August 28, 2020 Announcement of Occurrence State of Broadcasting Cessation Incidents (FY2011 - FY2018)
Trends of broadcast stoppages caused by natural disasters and power outages
The Ministry of Internal Affairs and Communications (MIC) demands that broadcasters report the state of their equipment (occurrence state of broadcasting cessation incidents) regularly pursuant to the Regulations for Enforcement of the Broadcast Act.
In recent years, the number of broadcast stoppages has increased due to an increase in natural disasters, and most of the accidents tend to be large in scale. To contribute to a study for future improvements in safety and reliability measures, MIC summarized the trends of terrestrial broadcasting stoppages caused by natural disasters from fiscal 2011 to 2018 and has decided to open them to the public.
1. Main contents
1. Occurrence of broadcast stoppages
From fiscal 2012 through 2016, the number of serious broadcast stoppages decreased. However, due to the effects of natural disasters, the number showed an increasing tendency in and after fiscal 2017.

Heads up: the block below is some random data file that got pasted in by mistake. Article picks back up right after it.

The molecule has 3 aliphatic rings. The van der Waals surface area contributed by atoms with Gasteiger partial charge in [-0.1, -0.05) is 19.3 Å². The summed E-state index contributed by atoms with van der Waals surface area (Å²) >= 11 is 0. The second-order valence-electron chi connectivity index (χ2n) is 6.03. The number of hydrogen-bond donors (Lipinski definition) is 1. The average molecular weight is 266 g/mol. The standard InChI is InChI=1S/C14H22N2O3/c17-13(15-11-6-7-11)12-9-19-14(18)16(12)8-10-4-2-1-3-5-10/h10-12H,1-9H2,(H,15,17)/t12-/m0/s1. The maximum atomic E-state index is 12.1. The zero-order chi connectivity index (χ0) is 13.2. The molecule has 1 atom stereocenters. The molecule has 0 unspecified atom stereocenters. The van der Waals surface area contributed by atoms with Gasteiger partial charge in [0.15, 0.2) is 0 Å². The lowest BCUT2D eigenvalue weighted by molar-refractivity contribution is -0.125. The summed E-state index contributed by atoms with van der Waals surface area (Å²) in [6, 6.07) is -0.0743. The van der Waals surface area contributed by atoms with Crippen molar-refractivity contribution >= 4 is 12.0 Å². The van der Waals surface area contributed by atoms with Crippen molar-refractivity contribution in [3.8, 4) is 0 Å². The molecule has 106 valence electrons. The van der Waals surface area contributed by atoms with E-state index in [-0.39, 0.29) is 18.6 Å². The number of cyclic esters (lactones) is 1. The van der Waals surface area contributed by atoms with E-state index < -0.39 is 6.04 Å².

More than half the broadcast stoppages were restored in less than 15 minutes (more than half of which were less than 1 minute).
2. Causes and trends of broadcast stoppages
Accidents where the duration of the broadcast stoppage was long (two hours or more) were often due to equipment failures (32%), power outages (32%), and natural disasters (23%).
More than 50% of the accidents caused by natural disasters occurred from July through September. Most of the causes were due to lightning and rainfall (about 67%), followed by snowfall (8%), fading (6%), and animal damage.
When a power failure occurred at night at small relay stations, such as those in the mountains or in remote areas where it was dangerous or difficult to enter the stations, it took time to start the recovery work. This difficulty was one of the causes of prolonged broadcast accidents.
The published material is in Japanese only.
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International Policy Division, Global Strategy Bureau, MIC
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